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Publication numberUS20070194719 A1
Publication typeApplication
Application numberUS 11/677,269
Publication dateAug 23, 2007
Filing dateFeb 21, 2007
Priority dateFeb 21, 2006
Also published asDE102006008018A1, DE502007004104D1, EP1821577A1, EP1821577B1, US7586265
Publication number11677269, 677269, US 2007/0194719 A1, US 2007/194719 A1, US 20070194719 A1, US 20070194719A1, US 2007194719 A1, US 2007194719A1, US-A1-20070194719, US-A1-2007194719, US2007/0194719A1, US2007/194719A1, US20070194719 A1, US20070194719A1, US2007194719 A1, US2007194719A1
InventorsKarsten Heuser, Arvid Hunze, Ralph Paetzold
Original AssigneeKarsten Heuser, Arvid Hunze, Ralph Paetzold
Export CitationBiBTeX, EndNote, RefMan
External Links: USPTO, USPTO Assignment, Espacenet
Illumination Device
US 20070194719 A1
Abstract
An illumination device is described that includes a light source that is an organic light-emitting diode and a control device capable of adjusting the current through the organic light-emitting diode, which increases current as the electric resistance of the organic light-emitting diode increases.
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Claims(16)
1. An illumination device, comprising:
a light source comprising an organic light-emitting diode; and
a control device capable of adjusting current delivered to the organic light-emitting diode wherein the current delivered by the control device is dependent on the electric resistance of the organic light-emitting diode.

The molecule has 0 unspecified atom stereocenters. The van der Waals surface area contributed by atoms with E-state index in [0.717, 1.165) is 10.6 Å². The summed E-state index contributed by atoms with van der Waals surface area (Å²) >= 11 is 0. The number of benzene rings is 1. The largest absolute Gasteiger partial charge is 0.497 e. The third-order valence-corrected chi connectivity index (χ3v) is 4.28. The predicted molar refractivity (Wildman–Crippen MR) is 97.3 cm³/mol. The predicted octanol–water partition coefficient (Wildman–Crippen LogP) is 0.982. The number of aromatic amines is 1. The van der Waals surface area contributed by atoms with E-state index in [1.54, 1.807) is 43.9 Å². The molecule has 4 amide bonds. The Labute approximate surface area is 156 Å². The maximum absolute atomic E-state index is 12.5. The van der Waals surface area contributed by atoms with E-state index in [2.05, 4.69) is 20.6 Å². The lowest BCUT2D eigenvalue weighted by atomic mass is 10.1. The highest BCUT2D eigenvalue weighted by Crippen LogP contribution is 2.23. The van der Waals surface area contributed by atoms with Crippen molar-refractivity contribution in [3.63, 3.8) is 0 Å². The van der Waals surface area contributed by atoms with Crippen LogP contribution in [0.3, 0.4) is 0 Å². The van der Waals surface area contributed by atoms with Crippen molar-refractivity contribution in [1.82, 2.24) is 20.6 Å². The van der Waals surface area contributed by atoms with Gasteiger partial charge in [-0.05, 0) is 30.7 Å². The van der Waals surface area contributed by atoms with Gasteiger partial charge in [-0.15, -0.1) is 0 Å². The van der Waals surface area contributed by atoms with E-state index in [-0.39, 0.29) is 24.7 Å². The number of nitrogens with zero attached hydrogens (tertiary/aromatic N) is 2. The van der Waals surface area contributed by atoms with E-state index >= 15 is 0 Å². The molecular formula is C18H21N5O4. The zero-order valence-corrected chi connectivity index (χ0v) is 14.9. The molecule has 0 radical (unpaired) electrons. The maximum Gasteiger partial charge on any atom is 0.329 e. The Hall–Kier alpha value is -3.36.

2. The illumination device of claim 1, wherein the control device is designed to regulate the current so that the organic light-emitting diode emits a constant amount of electromagnetic radiation over time.
3. The illumination device of claim 1, wherein the control device includes an operational amplifier.
4. The illumination device of claim 1, wherein the control device includes at least one resistor.
5. The illumination device of claim 1, wherein the control device includes at least one potentiometer.
6. The illumination of claim 1, wherein the control device includes at least one electric fuse.
7. The illumination device of claim 1, wherein the light source and the control device are arranged on a joint carrier.
8. The illumination device according to claim 1, wherein the control device includes an organic material.
9. The illumination device of claim 1 , wherein the light source and the control device are jointly encapsulated.
10. A method of operating the illumination device of claim 1, comprising:
operating the light source by driving the light source with a first current when the organic light-emitting device has a first resistance; and